I would guess the requests for obscure lines of authority may have come from people wanting to fill in forms such as this.

    Comment by Left Field — July 15, 2009 @ 7:37 am

  3. You may be right, Left Field — I recall the photo charts for line of authority, but don’t remember directly all the possible ways that information may have been displayed. I don’t suppose there would be anything wrong with someone wanting to put that together today, except that it demands a lot of nonessential work from church employees and is a novelty rather than serving the purpose that the single effective line of authority has.

    The Book of Remembrance went out just before I was old enough to start compiling one. I kinda wish I had done it anyway!

    Comment by Ardis E. Parshall — July 15, 2009 @ 8:45 am

  4. I suppose the idea was that every priesthood holder would have his line of authority printed on a card and pass it out every time he ordained or set someone apart. I know I got one from my patriarch, but I’ve certainly never gotten one from anyone who set me apart for a calling. My grandfather had one made with photographs, and my mother had the original photographic negative from which the cards were made. That’s how I got the photographs I needed to depict my blessing line of authority.

    I think my father got his line from Salt Lake for when he was an elder and ordained me a deacon and teacher. By the time I was a priest and elder, my father was a high priest, and I think he got a card from the guy who ordained him. I was ordained a high priest about 8 years ago by my stake president. He said he would give me his line of authority, but he never did before I moved away. I guess I should email him and see if he can send it to me.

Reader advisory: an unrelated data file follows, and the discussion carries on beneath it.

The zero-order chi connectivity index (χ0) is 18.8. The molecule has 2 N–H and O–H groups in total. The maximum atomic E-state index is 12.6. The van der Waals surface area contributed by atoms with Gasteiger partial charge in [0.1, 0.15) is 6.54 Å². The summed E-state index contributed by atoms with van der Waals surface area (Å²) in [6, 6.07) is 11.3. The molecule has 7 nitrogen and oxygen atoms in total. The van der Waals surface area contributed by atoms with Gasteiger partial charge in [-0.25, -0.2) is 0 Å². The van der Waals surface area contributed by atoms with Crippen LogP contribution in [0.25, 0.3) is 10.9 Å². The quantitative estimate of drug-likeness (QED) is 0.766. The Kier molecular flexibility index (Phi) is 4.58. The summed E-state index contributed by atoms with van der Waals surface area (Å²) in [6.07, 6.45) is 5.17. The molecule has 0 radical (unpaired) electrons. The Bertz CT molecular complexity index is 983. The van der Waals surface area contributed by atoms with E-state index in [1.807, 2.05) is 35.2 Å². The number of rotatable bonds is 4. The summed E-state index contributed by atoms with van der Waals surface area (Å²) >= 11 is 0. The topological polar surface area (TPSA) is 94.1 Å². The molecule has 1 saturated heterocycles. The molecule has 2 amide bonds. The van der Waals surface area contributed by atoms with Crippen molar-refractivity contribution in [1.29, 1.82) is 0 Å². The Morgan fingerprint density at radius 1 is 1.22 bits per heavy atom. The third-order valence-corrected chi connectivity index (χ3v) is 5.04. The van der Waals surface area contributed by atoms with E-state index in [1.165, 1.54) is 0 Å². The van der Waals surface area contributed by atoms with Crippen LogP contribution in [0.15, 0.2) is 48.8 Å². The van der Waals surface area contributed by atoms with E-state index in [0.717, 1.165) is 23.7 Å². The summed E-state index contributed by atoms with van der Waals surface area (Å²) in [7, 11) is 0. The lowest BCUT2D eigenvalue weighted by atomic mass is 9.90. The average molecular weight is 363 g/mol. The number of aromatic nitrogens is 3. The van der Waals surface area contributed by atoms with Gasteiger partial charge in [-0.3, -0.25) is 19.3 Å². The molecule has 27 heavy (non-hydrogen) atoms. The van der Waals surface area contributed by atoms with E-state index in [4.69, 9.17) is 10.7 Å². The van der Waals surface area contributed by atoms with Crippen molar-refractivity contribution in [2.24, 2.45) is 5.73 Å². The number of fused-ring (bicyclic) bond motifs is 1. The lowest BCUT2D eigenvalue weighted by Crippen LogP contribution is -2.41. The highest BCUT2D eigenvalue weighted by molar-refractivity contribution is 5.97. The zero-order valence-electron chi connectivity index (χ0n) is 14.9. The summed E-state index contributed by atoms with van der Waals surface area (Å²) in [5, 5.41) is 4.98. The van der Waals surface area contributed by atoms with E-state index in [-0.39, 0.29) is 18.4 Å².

The don’t do Books of Remembrance anymore? I must be a few decades out of touch. I just thought they would be in a different format since they did away with the long genealogy forms.

    Comment by Left Field — July 15, 2009 @ 9:03 am

  5. No book of remembrance, at least not as an official church program beyond the “keep your personal history” mantra. You can still get packs of printed forms from private companies, printed on letter-size paper to fit in notebooks along with the current standard pedigree charts/family group sheets, but there’s no auxiliary promoting the keeping of a formal book of remembrance anymore. I’ll bet most readers under 40 are generally unfamiliar with the concept.

    Comment by Ardis Parshall — July 15, 2009 @ 9:17 am